US Stocks Extend Losses as Global Woes Multiply, Dollar Sinks

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US Stocks Extend Losses as Global Woes Multiply, Dollar Sinks

On Thursday, US stocks pulled back a day after the market’s largest Federal Reserve-induced rally this year.

Concerns about poor global economic growth sent Wall Street and other stock markets in the world lower.

According to The Wall Street Journal, the Dow Jones Industrial Average dropped 0.5% or 78 points to 16,909 while the S&P 500 Index dropped 0.5% or 11 points to 1,958. The Nasdaq Composite Index declined 0.6% or 27 points to 4,439.

Stocks have been trading poorly since the S&P 500 hit a high on September 18, amid signs of slowing global growth. The Dow Jones has swung more than 200 points in four of the last six trading days.

The Dow’s rebound of 275 points on Wednesday nearly erased the 273 points decline of Tuesday.

The minutes of last month’s meeting of the Federal Reserve officials, who expressed concern that the strong dollar and the weak economies overseas could hit some of US big companies’ bottom lines, sparked the rally.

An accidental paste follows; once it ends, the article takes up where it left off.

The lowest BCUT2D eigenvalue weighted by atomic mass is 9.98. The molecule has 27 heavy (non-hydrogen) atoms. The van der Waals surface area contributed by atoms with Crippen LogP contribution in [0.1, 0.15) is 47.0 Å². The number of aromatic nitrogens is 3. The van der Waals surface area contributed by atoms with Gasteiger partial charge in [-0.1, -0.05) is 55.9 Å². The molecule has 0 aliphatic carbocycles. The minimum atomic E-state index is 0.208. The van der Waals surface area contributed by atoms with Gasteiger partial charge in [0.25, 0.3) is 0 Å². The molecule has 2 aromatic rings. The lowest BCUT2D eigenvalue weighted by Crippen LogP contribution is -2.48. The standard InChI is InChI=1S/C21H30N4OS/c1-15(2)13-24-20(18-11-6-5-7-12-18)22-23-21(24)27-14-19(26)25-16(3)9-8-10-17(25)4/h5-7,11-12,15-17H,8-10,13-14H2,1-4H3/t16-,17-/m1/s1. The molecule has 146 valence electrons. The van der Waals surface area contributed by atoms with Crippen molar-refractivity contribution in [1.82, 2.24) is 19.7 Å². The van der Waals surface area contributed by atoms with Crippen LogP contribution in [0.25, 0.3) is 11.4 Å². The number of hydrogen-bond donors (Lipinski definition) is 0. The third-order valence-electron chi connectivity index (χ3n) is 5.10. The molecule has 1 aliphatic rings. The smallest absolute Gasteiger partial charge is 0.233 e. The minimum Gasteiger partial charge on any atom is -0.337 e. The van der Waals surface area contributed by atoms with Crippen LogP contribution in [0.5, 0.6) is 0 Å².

Investors shrugged off the encouraging US jobless data and turned their focus to the slowing global economic growth, which might depress the corporate profits of major companies.

Newedge brokerage co-head of financial futures and options, David Robin said, “The Fed was on the glide path toward beginning to tighten. Now, reading the minutes, you can make the argument that they’re not even close.”

Reuters reported that the dollar gave up its recent gains and the US benchmark bond yields hit lows that were seen more than one year ago.

Interactive Brokers LLC chief market analyst, Andrew Wilkinson said, “The Fed notes that the stronger dollar, which could automatically depress demand for US exports, is already depressing commodity prices that in turn is likely to contain inflationary pressures.”

Energy shares were the largest losers on Wall Street, continuing the recent trend of declines due to dropping oil prices.

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To contact the reporter of the story: Jonathan Millet at john@forexminute.com